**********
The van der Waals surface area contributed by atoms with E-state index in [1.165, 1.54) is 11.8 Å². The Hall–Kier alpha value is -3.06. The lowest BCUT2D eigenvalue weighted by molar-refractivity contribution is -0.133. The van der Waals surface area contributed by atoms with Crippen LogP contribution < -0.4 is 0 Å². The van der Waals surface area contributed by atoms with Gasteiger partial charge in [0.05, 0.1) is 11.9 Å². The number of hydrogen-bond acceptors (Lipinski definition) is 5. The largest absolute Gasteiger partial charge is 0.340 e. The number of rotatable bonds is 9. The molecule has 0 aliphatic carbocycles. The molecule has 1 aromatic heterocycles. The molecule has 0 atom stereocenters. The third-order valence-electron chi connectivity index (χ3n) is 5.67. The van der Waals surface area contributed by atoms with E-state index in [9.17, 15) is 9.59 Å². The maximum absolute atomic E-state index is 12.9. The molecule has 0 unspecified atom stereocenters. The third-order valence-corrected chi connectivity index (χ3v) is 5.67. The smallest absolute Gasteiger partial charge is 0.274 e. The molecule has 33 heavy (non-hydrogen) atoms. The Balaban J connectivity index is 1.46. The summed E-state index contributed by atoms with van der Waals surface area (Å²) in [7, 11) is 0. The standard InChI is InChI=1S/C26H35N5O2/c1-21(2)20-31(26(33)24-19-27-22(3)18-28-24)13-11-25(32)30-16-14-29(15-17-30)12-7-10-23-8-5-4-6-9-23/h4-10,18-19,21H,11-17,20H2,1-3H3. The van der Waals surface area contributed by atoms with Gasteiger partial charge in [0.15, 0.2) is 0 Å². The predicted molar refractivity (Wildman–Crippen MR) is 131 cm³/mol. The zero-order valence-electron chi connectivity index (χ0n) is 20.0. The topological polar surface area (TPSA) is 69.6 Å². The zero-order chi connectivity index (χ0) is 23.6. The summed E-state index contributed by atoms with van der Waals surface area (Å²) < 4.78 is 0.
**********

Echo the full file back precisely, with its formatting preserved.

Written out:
The van der Waals surface area contributed by atoms with E-state index in [1.165, 1.54) is 11.8 Å². The Hall–Kier alpha value is -3.06. The lowest BCUT2D eigenvalue weighted by molar-refractivity contribution is -0.133. The van der Waals surface area contributed by atoms with Crippen LogP contribution < -0.4 is 0 Å². The van der Waals surface area contributed by atoms with Gasteiger partial charge in [0.05, 0.1) is 11.9 Å². The number of hydrogen-bond acceptors (Lipinski definition) is 5. The largest absolute Gasteiger partial charge is 0.340 e. The number of rotatable bonds is 9. The molecule has 0 aliphatic carbocycles. The molecule has 1 aromatic heterocycles. The molecule has 0 atom stereocenters. The third-order valence-electron chi connectivity index (χ3n) is 5.67. The van der Waals surface area contributed by atoms with E-state index in [9.17, 15) is 9.59 Å². The maximum absolute atomic E-state index is 12.9. The molecule has 0 unspecified atom stereocenters. The third-order valence-corrected chi connectivity index (χ3v) is 5.67. The smallest absolute Gasteiger partial charge is 0.274 e. The molecule has 33 heavy (non-hydrogen) atoms. The Balaban J connectivity index is 1.46. The summed E-state index contributed by atoms with van der Waals surface area (Å²) in [7, 11) is 0. The standard InChI is InChI=1S/C26H35N5O2/c1-21(2)20-31(26(33)24-19-27-22(3)18-28-24)13-11-25(32)30-16-14-29(15-17-30)12-7-10-23-8-5-4-6-9-23/h4-10,18-19,21H,11-17,20H2,1-3H3. The van der Waals surface area contributed by atoms with Gasteiger partial charge in [0.15, 0.2) is 0 Å². The predicted molar refractivity (Wildman–Crippen MR) is 131 cm³/mol. The zero-order valence-electron chi connectivity index (χ0n) is 20.0. The topological polar surface area (TPSA) is 69.6 Å². The zero-order chi connectivity index (χ0) is 23.6. The summed E-state index contributed by atoms with van der Waals surface area (Å²) < 4.78 is 0.